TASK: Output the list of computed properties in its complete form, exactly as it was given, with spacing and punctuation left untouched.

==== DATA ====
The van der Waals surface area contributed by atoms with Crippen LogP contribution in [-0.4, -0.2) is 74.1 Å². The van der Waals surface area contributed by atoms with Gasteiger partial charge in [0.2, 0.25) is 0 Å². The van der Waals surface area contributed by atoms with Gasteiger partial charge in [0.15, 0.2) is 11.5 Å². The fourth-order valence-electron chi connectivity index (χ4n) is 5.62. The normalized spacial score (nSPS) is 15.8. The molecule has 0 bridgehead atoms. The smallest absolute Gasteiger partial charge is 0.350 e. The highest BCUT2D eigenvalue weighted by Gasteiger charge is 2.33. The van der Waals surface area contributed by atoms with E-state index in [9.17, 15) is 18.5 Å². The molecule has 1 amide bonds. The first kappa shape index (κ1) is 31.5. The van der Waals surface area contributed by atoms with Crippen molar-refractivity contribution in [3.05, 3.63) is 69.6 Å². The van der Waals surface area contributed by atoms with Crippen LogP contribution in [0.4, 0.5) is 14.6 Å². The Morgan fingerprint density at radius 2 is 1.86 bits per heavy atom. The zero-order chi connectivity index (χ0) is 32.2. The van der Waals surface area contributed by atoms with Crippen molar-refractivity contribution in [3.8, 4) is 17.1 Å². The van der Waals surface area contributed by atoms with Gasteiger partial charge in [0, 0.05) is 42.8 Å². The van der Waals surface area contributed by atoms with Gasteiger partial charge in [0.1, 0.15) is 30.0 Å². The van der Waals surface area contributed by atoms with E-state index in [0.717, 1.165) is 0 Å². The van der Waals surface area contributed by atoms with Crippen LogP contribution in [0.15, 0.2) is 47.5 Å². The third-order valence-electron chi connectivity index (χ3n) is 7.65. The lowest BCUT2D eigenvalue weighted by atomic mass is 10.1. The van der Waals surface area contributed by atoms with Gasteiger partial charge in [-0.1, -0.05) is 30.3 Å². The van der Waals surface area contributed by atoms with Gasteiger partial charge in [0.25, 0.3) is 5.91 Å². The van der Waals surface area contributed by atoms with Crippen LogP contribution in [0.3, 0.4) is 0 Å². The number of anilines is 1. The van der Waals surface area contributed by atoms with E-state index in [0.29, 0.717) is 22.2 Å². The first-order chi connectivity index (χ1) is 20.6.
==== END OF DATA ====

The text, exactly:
The van der Waals surface area contributed by atoms with Crippen LogP contribution in [-0.4, -0.2) is 74.1 Å². The van der Waals surface area contributed by atoms with Gasteiger partial charge in [0.2, 0.25) is 0 Å². The van der Waals surface area contributed by atoms with Gasteiger partial charge in [0.15, 0.2) is 11.5 Å². The fourth-order valence-electron chi connectivity index (χ4n) is 5.62. The normalized spacial score (nSPS) is 15.8. The molecule has 0 bridgehead atoms. The smallest absolute Gasteiger partial charge is 0.350 e. The highest BCUT2D eigenvalue weighted by Gasteiger charge is 2.33. The van der Waals surface area contributed by atoms with E-state index in [9.17, 15) is 18.5 Å². The molecule has 1 amide bonds. The first kappa shape index (κ1) is 31.5. The van der Waals surface area contributed by atoms with Crippen molar-refractivity contribution in [3.05, 3.63) is 69.6 Å². The van der Waals surface area contributed by atoms with Crippen LogP contribution in [0.4, 0.5) is 14.6 Å². The Morgan fingerprint density at radius 2 is 1.86 bits per heavy atom. The zero-order chi connectivity index (χ0) is 32.2. The van der Waals surface area contributed by atoms with Crippen molar-refractivity contribution in [3.8, 4) is 17.1 Å². The van der Waals surface area contributed by atoms with Gasteiger partial charge in [0, 0.05) is 42.8 Å². The van der Waals surface area contributed by atoms with Gasteiger partial charge in [0.1, 0.15) is 30.0 Å². The van der Waals surface area contributed by atoms with E-state index in [0.717, 1.165) is 0 Å². The van der Waals surface area contributed by atoms with Crippen LogP contribution in [0.15, 0.2) is 47.5 Å². The third-order valence-electron chi connectivity index (χ3n) is 7.65. The lowest BCUT2D eigenvalue weighted by atomic mass is 10.1. The van der Waals surface area contributed by atoms with Gasteiger partial charge in [-0.1, -0.05) is 30.3 Å². The van der Waals surface area contributed by atoms with Gasteiger partial charge in [0.25, 0.3) is 5.91 Å². The van der Waals surface area contributed by atoms with Crippen LogP contribution in [0.3, 0.4) is 0 Å². The number of anilines is 1. The van der Waals surface area contributed by atoms with E-state index in [0.29, 0.717) is 22.2 Å². The first-order chi connectivity index (χ1) is 20.6.